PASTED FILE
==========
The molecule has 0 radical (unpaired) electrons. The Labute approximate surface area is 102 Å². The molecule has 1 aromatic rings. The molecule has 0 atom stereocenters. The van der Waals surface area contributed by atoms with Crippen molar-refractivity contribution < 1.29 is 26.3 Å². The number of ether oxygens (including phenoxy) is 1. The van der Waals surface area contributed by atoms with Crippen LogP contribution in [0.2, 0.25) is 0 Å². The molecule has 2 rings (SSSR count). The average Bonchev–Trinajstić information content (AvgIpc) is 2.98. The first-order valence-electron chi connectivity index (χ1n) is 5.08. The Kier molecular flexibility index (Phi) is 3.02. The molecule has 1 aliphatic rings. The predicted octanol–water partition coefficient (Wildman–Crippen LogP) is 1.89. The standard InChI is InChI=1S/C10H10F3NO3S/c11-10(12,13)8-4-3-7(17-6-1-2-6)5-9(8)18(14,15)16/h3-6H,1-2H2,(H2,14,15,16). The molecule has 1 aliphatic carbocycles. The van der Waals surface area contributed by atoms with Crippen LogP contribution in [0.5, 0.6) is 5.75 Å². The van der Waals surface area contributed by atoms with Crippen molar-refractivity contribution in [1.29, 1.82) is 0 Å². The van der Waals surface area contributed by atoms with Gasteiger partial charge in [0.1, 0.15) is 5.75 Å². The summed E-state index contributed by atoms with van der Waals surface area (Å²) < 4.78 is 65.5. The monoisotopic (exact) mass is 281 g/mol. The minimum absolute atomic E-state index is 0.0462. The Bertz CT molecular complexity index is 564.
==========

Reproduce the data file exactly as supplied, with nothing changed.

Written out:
The molecule has 0 radical (unpaired) electrons. The Labute approximate surface area is 102 Å². The molecule has 1 aromatic rings. The molecule has 0 atom stereocenters. The van der Waals surface area contributed by atoms with Crippen molar-refractivity contribution < 1.29 is 26.3 Å². The number of ether oxygens (including phenoxy) is 1. The van der Waals surface area contributed by atoms with Crippen LogP contribution in [0.2, 0.25) is 0 Å². The molecule has 2 rings (SSSR count). The average Bonchev–Trinajstić information content (AvgIpc) is 2.98. The first-order valence-electron chi connectivity index (χ1n) is 5.08. The Kier molecular flexibility index (Phi) is 3.02. The molecule has 1 aliphatic rings. The predicted octanol–water partition coefficient (Wildman–Crippen LogP) is 1.89. The standard InChI is InChI=1S/C10H10F3NO3S/c11-10(12,13)8-4-3-7(17-6-1-2-6)5-9(8)18(14,15)16/h3-6H,1-2H2,(H2,14,15,16). The molecule has 1 aliphatic carbocycles. The van der Waals surface area contributed by atoms with Crippen LogP contribution in [0.5, 0.6) is 5.75 Å². The van der Waals surface area contributed by atoms with Crippen molar-refractivity contribution in [1.29, 1.82) is 0 Å². The van der Waals surface area contributed by atoms with Gasteiger partial charge in [0.1, 0.15) is 5.75 Å². The summed E-state index contributed by atoms with van der Waals surface area (Å²) < 4.78 is 65.5. The monoisotopic (exact) mass is 281 g/mol. The minimum absolute atomic E-state index is 0.0462. The Bertz CT molecular complexity index is 564.